If the identity thief has made charges or debits on your accounts, or has fraudulently opened accounts, ask the company for the forms to dispute those transactions:

Once you have resolved your identity theft dispute with the company, ask for a letter stating that the company has closed the disputed accounts and has discharged the fraudulent debts. This letter is your best proof if errors relating to this account reappear on your credit report or you are contacted again about the fraudulent debt.

You should also file a report or complaint with the Federal Trade Commission.  You can file a complaint with the FTC by calling the FTC's Identity Theft Hotline, toll-free: 1-877-ID-THEFT (438-4338); TTY: 1-866-653-4261; or write Identity Theft Clearinghouse, Federal Trade Commission, 600 Pennsylvania Avenue, NW, Washington, DC 20580.  Be sure to call the Hotline to update your complaint if you have any additional information or problems.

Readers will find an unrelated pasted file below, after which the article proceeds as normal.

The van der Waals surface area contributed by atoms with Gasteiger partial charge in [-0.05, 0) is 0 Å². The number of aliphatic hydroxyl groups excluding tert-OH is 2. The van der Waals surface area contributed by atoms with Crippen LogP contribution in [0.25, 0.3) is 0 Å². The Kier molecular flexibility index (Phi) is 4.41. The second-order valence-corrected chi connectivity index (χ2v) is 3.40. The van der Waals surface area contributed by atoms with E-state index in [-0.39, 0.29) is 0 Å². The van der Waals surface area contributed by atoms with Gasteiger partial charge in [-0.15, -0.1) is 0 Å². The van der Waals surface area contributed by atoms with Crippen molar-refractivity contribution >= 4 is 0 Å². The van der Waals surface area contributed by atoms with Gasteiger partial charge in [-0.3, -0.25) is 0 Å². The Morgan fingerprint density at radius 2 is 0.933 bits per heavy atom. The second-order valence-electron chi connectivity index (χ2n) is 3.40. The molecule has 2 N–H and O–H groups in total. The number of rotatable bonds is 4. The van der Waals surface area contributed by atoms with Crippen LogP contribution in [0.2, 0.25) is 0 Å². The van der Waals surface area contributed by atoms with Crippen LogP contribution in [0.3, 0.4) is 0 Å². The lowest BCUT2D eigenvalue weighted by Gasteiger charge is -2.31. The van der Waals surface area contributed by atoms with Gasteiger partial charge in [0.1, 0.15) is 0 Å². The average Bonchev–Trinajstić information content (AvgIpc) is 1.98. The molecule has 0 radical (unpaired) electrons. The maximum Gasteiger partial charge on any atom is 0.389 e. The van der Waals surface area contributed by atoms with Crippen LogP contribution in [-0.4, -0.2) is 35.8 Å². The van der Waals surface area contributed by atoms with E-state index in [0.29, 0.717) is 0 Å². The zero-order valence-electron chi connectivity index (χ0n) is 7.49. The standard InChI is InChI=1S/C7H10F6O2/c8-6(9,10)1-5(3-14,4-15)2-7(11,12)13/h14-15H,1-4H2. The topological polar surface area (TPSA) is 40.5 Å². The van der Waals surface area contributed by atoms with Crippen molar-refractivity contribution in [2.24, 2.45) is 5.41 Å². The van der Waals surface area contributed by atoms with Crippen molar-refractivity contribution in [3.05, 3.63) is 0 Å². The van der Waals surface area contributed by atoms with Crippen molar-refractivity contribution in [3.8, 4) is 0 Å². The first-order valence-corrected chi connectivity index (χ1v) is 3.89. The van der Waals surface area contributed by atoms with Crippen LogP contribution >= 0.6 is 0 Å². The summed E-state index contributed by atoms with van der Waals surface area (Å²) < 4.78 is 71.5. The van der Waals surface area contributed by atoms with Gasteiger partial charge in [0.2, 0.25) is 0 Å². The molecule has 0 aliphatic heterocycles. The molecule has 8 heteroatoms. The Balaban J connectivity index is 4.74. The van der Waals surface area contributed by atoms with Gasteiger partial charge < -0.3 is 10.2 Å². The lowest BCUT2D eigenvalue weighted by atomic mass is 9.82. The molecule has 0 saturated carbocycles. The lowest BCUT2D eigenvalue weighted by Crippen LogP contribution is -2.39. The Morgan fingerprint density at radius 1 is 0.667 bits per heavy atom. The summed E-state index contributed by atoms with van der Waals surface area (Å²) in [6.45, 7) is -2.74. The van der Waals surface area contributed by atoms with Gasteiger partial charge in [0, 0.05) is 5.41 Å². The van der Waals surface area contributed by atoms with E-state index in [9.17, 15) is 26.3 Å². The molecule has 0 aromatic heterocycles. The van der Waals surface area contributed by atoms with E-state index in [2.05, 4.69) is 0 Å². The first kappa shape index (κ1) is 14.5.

Earlier in this report I told you about filing a police report.  Yes, you should file a police report.  Call your local police department and tell them that you want to file a report about your identity theft.   Ask them if you can file the report in person.  If the police are reluctant to take your report, ask to file a "Miscellaneous Incident" report, or try another jurisdiction, like your state police.

Here on our new media website "Moneyman" Alan Mendelson who is the original Best Deals TV Show reporter on KCAL9 and consumer advocate, shows you the best deals on TV, and the best buys, bargains and where savvy shoppers go to save, and how to get the most for "your money" with the best of Los Angeles, Orange County, Ventura County, Riverside County and San Bernardino County. Some content on is paid advertising. The Best Buys TV Show is a paid infomercial program which may also include news and information which is not sponsored or paid for by advertisers.